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November 20, 2010

Cover Boy Nearly a Bulldog?

"See that speed?  I tell you, he's in the franchise range - like Herschel."
- Miami Hurricane assistant coach Christ Vagotis in 1981 after seeing one of Marcus Dupree's acclaimed runs 

In the spirit of all the recent commotion concerning a college football program perhaps paying big money for a big-time superstar...

My first introduction to Marcus Dupree was when my father brought home a magazine for me from Barnett's News Stand in Athens (remember that place?), featuring the Oklahoma Sooner star on the cover.

Being an ungrateful eight year old, I asked him why he didn't buy one with a Georgia player on the cover. 

"I didn't see one," said my dad.  "Anyway, this guy Dupree might be the next Herschel!"

Over the next nearly 30 years, I hardly heard the name Marcus Dupree, that is, until last week when I was captivated by his story recounted on a ESPN 30 for 30 - "The Best That Never Was."  If you haven't seen the two-hour documentary, you absolutely must.  If anything, you'll be amazed by the footage of Dupree as a high schooler in Philadelphia, Mississippi.

A 6-3, 225-pound high school senior, who was clocked running a 4.3 in the 40, Dupree combined tremendous speed with power, similarly to Herschel Walker.  Some believed the highly-recruited Dupree was actually better than Walker - maybe the greatest athlete ever out of high school. 

It would be later revealed Dupree was, in fact, the greatest player money could buy.  

Unbeknownst to many is how Dupree [seemingly] almost came to UGA to become a Bulldog...on two different occasions! 

In 1981, following Georgia's win over Ole Miss in Oxford, Dupree was in the Bulldogs' locker room, where an assistant coach introduced him to the sophomore Walker. 

The two celebrated backs exchanged small talk before Herschel declared, "You come up to Athens.  We'll have fun together." 

"Maybe we could play in the same backfield," replied Dupree. 

Primarily because he liked running out of the I-formation (Georgia's offensive scheme at the time), Dupree kept the Bulldogs on his "list" until he narrowed his school choice to a final six.  The nation's most sought-after recruit eventually decided to enroll at Oklahoma.

Playing in only 16 games for the Sooners in 1982 and 1983 - many of those while injured or seeing limited playing time - Dupree rushed for a combined 1,513 yards, gaining 7.2 yards per carry, and scored 16 touchdowns. 

Following a loss to Texas in early October of 1983, an unhappy Dupree mysteriously left Oklahoma never to return to the Sooners - or, for that matter, collegiate football - again.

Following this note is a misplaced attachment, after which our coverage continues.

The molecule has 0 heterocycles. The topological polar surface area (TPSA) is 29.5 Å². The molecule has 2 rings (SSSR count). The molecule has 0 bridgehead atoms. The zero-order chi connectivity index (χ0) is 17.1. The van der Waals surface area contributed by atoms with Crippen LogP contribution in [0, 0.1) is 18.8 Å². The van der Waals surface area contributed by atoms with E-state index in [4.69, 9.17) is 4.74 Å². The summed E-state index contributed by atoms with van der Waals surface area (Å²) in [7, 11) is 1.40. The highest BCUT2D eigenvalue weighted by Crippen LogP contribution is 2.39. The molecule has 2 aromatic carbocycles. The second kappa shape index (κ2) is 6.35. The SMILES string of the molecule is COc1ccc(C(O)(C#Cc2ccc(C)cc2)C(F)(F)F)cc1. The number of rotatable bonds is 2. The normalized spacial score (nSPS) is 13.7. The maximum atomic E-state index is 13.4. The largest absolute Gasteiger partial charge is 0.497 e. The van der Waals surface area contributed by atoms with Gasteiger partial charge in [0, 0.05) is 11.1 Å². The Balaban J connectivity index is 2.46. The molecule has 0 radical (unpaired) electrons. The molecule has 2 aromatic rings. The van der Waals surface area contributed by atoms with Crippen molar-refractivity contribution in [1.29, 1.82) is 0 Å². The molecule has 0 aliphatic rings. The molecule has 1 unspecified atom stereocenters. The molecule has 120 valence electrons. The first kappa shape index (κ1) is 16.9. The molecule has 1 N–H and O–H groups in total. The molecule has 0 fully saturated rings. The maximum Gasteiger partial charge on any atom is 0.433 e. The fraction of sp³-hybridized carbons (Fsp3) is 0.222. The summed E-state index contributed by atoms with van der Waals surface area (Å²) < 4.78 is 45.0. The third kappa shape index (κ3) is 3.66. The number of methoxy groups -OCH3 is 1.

A little over a week following Dupree's departure, apparently, the sophomore back was once again flirting with the idea of becoming a Bulldog.  In a press conference, Coach Vince Dooley stated that Marcus "...had some interest in Georgia..."  UGA, along with Southern Miss and Mississippi State, was one of three schools Dupree evidently considered transferring to from Oklahoma.

Eight months removed from Herschel leaving early for the USFL, the Walker-less Dawgs would've likely welcomed Dupree with open arms.  Georgia had yet to establish a primary tailback to replace Walker; four different players had led the Bulldogs in rushing for each of its first four games of '83 - none of them gaining 100 yards.   

Eventually, Dupree would enroll at Southern Miss, where he would ironically never play a down of football.  Apparently, the move was never intended for Dupree to get back into college but, instead, for the star running back to leverage himself into professional football.  

Alas, Dupree never turned out to be another Herschel Walker, not even close. 

Would things have turned out differently if Dupree had enrolled at Georgia for the Fall of 1982...or even later in 1983?

That's merely one of many questions difficult to answer regarding the underachieving yet extraordinary football career of Marcus Dupree. 


Anonymous said...

As always, great historical piece. I remember Dupree thinking about GA in high school but not the second time. If I remember correctly, rumor had it he didn't go to GA because he would be l;eaving "mama" kind of why Herchel stayed in GA and didn't go to Clemson or Southern Cal. I didn't see the 30/30 but will definitely try to check it out. Thanks.

Deanna said...

So what was the part of the story that made him "the best that money could buy?" Did it turn up that he had taken money from an Oklahoma booster or something?